Tell me about your reading preference. Do you appreciate a fictionalized biography or would you rather read a narrative non fiction account of a person’s life?



***Blogs posts may contain affiliate links. This means that at no extra cost to you, I can earn a small percentage of your purchase price.

Unless explicitly stated that they are free, all books that I review have been purchased by me or borrowed from the library.

Book Cover and author photo are credited to Amazon or an author’s (or publisher’s) website.

The Last Year of the War: A Review

*this post contains affiliate links

January 4, 2019

The Last Year of the War by Susan Meissner

Last Year of the War 2

Genre/Categories: Historical Fiction, Women’s Fiction, Internment Camps, Germany

Thanks #NetGalley and #BerkleyPublishing for a free copy of #TheLastYearoftheWar by @susanmeissner in exchange for an honest review. All opinions are my own.

Summary:

The Last Year of the War is a WW11 story told from a unique perspective, and is a heartfelt story about two typical teenage girls in America whose parents are immigrants from Germany and Japan. When WW11 breaks out, their families are sent to an internment camp in Texas and from there repatriated back to their home countries. The girls, Elise and Mariko, meet at the camp and in a short time become best friends. The cruelties of war separate them, cause great hardships for their families, and threaten their friendship.

My Thoughts:

Well Written. Susan Meissner, author of As Bright as Heaven, offers readers solid, well written historical fiction stories, and The Last Year of the War follows in that tradition. The writing style in this story is similar to narrative non fiction. In fact, I stopped reading at one point to check the author’s note to see if this was a story of a real person. Historical fictions fans will be thrilled with this well researched, fictionalized story that includes an abundance of historical facts and vivid, detailed descriptions. The part of the story after the war years is a bit rushed as a great portion of her life is covered in a brief amount of time.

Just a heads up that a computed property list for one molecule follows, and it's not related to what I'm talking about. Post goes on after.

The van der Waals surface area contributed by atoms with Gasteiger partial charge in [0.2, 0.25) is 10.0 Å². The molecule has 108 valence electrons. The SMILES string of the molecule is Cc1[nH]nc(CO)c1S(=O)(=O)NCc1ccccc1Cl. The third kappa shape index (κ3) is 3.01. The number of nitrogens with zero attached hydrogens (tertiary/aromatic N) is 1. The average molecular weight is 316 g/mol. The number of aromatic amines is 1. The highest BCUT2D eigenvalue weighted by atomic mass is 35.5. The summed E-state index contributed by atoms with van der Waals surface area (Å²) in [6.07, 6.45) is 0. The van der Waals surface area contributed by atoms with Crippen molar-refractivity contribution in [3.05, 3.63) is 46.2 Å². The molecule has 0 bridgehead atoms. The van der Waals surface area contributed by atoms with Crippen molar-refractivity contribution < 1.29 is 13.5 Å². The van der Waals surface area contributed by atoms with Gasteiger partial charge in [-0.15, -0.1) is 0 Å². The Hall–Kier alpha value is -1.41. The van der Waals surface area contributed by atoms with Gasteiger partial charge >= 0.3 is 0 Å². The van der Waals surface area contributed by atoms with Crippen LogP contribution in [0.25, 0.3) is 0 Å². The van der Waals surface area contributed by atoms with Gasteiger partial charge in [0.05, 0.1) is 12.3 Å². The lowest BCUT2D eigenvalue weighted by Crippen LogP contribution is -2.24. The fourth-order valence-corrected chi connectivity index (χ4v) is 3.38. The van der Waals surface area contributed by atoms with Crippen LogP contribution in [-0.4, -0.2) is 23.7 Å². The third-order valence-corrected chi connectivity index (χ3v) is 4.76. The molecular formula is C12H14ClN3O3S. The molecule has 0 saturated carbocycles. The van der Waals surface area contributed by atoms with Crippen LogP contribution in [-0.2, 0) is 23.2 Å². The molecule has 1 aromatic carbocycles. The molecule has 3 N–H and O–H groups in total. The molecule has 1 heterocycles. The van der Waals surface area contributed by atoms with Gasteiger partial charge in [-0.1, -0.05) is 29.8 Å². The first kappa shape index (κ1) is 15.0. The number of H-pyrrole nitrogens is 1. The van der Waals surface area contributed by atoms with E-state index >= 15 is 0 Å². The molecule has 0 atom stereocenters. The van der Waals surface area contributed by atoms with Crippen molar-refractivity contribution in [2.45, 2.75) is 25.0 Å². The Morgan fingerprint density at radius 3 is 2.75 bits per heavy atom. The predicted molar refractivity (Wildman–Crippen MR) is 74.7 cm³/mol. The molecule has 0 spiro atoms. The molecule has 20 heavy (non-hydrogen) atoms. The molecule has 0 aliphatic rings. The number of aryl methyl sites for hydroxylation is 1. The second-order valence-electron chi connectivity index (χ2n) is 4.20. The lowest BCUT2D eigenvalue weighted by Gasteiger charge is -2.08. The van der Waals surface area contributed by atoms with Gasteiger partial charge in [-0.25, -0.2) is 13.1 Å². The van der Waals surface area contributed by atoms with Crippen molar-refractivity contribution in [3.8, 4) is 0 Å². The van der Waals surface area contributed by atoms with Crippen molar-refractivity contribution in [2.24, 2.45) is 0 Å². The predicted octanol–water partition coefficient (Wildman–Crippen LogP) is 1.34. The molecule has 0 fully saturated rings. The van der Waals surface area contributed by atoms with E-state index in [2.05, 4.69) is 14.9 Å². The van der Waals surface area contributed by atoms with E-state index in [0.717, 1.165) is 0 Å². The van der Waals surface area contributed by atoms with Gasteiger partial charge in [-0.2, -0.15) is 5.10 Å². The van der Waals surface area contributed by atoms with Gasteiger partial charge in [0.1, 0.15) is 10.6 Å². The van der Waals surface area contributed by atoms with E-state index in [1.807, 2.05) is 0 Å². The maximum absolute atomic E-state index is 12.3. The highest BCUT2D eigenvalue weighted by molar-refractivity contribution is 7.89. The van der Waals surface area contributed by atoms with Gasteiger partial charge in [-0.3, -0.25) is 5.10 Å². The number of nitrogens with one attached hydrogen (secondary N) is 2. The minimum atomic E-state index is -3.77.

Themes. In addition to the historical setting and events, the story includes thoughtful themes of family, friendship, loyalty, bravery, determination, sacrifice, commitment, and the cruelties of war. Especially poignant for me is the story of Elise’s father and his ongoing and determined struggle to do the right thing for his family and to make the best decisions to keep them safe. Who could have predicted the dire and heart breaking outcomes to his best intentions. I think this resonates with every parent….we hope we’re making the right decisions for our family but only the future reveals the truth.

Issues of war, immigration, racism, deportation, and wrongful treatment are prevalent in the story and we are aware of the author’s viewpoints as the story unfolds.

Favorite Quote:

“We decide who and what we will love and who and what we will hate. We decide what we will do with the love and hate. Every day we decide. It was this that revealed who we were, not the color of our flesh or the shape of our eyes or the language we spoke.”

Protagonist. Elise is our feisty and independent main character and we follow her life from a young girl to her senior adult years. We learn how she survives the last year of the war and holds tight to dreams for a bright future. She becomes real to us as we root for her and feels like a friend by story’s end.